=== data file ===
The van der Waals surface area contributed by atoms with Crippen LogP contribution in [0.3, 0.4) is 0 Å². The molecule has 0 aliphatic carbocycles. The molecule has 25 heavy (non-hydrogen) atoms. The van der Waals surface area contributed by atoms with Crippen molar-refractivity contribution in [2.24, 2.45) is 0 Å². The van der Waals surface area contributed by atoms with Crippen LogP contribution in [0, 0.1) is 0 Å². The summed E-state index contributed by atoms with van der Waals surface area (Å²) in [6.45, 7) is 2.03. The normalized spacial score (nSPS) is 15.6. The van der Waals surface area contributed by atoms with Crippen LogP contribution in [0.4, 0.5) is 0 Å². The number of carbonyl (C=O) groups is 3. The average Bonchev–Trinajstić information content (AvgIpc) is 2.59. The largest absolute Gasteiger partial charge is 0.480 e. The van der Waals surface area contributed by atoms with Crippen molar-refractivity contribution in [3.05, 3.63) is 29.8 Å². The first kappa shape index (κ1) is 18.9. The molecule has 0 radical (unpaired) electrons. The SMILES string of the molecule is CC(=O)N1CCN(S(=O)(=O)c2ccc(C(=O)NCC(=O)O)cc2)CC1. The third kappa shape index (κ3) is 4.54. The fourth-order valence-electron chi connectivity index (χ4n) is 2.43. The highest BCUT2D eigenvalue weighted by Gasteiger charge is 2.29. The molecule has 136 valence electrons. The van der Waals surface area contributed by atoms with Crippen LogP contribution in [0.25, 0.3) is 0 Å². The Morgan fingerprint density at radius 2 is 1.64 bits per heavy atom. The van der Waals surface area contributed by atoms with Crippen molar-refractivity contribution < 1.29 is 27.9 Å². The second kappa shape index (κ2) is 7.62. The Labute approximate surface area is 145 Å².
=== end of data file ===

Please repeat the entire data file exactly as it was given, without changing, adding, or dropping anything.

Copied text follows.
The van der Waals surface area contributed by atoms with Crippen LogP contribution in [0.3, 0.4) is 0 Å². The molecule has 0 aliphatic carbocycles. The molecule has 25 heavy (non-hydrogen) atoms. The van der Waals surface area contributed by atoms with Crippen molar-refractivity contribution in [2.24, 2.45) is 0 Å². The van der Waals surface area contributed by atoms with Crippen LogP contribution in [0, 0.1) is 0 Å². The summed E-state index contributed by atoms with van der Waals surface area (Å²) in [6.45, 7) is 2.03. The normalized spacial score (nSPS) is 15.6. The van der Waals surface area contributed by atoms with Crippen LogP contribution in [0.4, 0.5) is 0 Å². The number of carbonyl (C=O) groups is 3. The average Bonchev–Trinajstić information content (AvgIpc) is 2.59. The largest absolute Gasteiger partial charge is 0.480 e. The van der Waals surface area contributed by atoms with Crippen molar-refractivity contribution in [3.05, 3.63) is 29.8 Å². The first kappa shape index (κ1) is 18.9. The molecule has 0 radical (unpaired) electrons. The SMILES string of the molecule is CC(=O)N1CCN(S(=O)(=O)c2ccc(C(=O)NCC(=O)O)cc2)CC1. The third kappa shape index (κ3) is 4.54. The fourth-order valence-electron chi connectivity index (χ4n) is 2.43. The highest BCUT2D eigenvalue weighted by Gasteiger charge is 2.29. The molecule has 136 valence electrons. The van der Waals surface area contributed by atoms with Crippen LogP contribution in [0.25, 0.3) is 0 Å². The Morgan fingerprint density at radius 2 is 1.64 bits per heavy atom. The van der Waals surface area contributed by atoms with Crippen molar-refractivity contribution < 1.29 is 27.9 Å². The second kappa shape index (κ2) is 7.62. The Labute approximate surface area is 145 Å².